John West-Burnham

Educational Leadership Development

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The variables that help to explain educational success, or the lack of success, can be best understood in terms of, firstly, the individual’s potential to learn, secondly, the socio-economic factors that influence that individual and, thirdly, the school that they attend. Of course these elements are highly interdependent and subject to a wide range of permutations.

However there is a strong case, based on a wide range of different types of evidence, to argue that in terms of their relative significance it is the variables personal to the individual that are the most significant, followed by the socio-economic factors influencing that person followed by the school. Schools, in many ways, work as a multiplier effect  - they reinforce and embed the prevailing social and economic circumstances of their pupils.


 However in many education systems the primary focus is on the school with little reference to individual potential or socio- economic factors. This might be explained by the fact that it is a lot easier to work on the school system than to eliminate child poverty, create a society built on high trust, ensure effective parenting and create positive community relationships. Yet these are the very factors that explain the relative success of some schools and some school systems.



 Figure 1 The relative significance of the variables influencing personal achievement and life chances.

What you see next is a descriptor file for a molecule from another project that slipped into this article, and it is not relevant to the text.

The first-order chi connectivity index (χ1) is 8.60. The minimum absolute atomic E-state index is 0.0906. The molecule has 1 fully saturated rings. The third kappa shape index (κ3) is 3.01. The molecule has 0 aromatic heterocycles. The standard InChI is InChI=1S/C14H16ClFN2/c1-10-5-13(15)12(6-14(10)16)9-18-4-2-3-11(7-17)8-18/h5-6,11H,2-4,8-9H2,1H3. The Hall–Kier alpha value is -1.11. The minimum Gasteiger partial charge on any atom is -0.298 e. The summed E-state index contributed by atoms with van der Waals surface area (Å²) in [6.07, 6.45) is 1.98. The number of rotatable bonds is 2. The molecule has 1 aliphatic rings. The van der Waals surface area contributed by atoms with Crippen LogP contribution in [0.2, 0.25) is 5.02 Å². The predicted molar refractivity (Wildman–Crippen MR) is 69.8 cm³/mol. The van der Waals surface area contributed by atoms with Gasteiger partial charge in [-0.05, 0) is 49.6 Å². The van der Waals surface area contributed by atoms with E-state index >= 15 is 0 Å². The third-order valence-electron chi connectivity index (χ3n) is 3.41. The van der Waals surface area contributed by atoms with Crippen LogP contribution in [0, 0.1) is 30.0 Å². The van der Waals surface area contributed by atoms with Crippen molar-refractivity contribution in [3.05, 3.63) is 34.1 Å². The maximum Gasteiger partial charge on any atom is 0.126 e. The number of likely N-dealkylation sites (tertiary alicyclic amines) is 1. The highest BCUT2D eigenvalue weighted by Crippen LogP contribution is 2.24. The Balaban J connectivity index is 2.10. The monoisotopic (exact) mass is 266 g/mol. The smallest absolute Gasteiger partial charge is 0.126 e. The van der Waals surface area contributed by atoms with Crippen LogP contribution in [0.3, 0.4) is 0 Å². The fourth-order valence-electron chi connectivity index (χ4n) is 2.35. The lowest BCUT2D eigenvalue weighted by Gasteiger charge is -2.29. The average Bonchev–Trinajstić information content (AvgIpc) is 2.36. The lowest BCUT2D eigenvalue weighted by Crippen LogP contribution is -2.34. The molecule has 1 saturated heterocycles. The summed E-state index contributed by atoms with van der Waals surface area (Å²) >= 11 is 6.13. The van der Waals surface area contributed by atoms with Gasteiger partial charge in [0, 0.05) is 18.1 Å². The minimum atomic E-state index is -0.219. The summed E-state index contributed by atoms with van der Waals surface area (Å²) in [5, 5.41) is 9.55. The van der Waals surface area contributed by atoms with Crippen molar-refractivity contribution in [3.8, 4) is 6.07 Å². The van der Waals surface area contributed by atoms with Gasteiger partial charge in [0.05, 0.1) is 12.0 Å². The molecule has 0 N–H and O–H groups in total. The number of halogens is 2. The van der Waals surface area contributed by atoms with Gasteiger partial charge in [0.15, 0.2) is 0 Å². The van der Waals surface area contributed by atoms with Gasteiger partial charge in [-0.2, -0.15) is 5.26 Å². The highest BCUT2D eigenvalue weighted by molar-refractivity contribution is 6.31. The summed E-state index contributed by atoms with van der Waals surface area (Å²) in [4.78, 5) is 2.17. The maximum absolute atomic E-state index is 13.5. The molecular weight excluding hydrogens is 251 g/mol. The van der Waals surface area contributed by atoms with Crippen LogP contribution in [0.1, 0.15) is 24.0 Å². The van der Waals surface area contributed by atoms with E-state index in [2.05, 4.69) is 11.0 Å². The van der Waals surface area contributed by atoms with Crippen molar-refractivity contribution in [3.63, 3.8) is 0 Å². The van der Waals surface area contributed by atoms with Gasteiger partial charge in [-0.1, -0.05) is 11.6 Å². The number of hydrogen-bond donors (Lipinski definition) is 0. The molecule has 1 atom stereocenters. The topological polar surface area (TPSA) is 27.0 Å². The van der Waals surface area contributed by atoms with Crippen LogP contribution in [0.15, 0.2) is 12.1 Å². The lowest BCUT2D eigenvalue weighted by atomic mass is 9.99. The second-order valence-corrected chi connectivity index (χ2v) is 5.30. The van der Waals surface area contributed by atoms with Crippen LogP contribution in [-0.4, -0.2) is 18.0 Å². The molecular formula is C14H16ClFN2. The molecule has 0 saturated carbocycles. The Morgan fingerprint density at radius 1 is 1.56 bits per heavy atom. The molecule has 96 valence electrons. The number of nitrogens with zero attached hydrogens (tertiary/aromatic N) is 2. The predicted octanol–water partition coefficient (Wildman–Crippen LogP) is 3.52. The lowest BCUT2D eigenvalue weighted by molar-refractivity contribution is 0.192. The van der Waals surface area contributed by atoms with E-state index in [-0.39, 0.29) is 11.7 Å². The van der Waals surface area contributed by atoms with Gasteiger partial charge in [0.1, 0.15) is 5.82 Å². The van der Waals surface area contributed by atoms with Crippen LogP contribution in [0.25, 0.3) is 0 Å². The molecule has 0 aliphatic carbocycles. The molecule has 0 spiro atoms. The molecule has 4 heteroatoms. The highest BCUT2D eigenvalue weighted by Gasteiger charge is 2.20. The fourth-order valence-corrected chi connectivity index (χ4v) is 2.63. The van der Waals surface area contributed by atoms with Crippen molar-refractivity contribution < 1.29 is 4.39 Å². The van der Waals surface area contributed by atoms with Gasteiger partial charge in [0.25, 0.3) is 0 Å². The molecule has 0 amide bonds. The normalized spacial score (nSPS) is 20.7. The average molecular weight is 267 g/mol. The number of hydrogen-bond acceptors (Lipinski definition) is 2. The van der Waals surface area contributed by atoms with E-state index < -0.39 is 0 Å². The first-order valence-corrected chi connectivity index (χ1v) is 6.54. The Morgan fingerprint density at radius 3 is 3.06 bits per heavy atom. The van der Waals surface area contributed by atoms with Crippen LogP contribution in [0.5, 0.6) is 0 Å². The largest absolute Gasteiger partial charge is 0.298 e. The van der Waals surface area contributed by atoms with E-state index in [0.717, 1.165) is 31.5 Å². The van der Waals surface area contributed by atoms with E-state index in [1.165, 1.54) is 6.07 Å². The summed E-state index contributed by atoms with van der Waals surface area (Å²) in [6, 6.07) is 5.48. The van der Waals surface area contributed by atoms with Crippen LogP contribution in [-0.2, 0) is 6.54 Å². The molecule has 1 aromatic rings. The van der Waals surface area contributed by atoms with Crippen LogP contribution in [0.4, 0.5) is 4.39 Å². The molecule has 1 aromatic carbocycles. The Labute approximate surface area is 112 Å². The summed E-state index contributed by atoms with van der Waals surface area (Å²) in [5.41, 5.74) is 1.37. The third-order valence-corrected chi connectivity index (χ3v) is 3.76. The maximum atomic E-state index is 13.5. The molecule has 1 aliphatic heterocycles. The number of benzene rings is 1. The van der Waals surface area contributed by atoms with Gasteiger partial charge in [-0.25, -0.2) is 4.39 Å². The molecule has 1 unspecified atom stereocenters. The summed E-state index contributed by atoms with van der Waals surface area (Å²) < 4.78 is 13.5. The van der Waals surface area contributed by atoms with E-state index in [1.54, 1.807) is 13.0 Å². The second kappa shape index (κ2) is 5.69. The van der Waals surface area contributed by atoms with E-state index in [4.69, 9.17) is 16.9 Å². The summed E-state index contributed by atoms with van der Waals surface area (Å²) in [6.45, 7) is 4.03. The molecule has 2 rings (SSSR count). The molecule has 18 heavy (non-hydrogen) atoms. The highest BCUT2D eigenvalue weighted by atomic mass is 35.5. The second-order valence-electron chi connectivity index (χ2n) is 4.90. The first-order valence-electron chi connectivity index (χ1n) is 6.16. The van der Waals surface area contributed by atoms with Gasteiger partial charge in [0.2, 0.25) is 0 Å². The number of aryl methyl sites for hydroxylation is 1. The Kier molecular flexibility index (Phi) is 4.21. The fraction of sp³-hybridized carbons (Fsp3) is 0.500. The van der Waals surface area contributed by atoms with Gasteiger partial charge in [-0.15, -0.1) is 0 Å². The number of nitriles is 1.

Figure 1 seeks to demonstrate, with appropriate caution, the relative significance of each of the variables – such figures can never be precise - but they do help to demonstrate the potential relative impact of each category. Shakeshaft and his colleagues (2013) have demonstrated a very positive correlation between genetic factors and performance at school, in particular at Key Stage 4:

Our results indicate that individual differences in educational achievement are just as strong at the end of compulsory education at age 16 as they are in the earlier school years. Heritability is substantial not only for the core subjects of English (52%), mathematics (55%) and science (58%), but also for the (usually optional) humanities subjects in our dataset (42%).

Also important is the finding that shared environment accounts for much less variance than does genetics. On average, genetics accounts for almost twice as much of the variance of GCSE scores (53%) as does shared environment (30%), even though shared environmental influences include all family, neighbourhood, and school influences that are shared by members of twin pairs growing up together and attending the same school.


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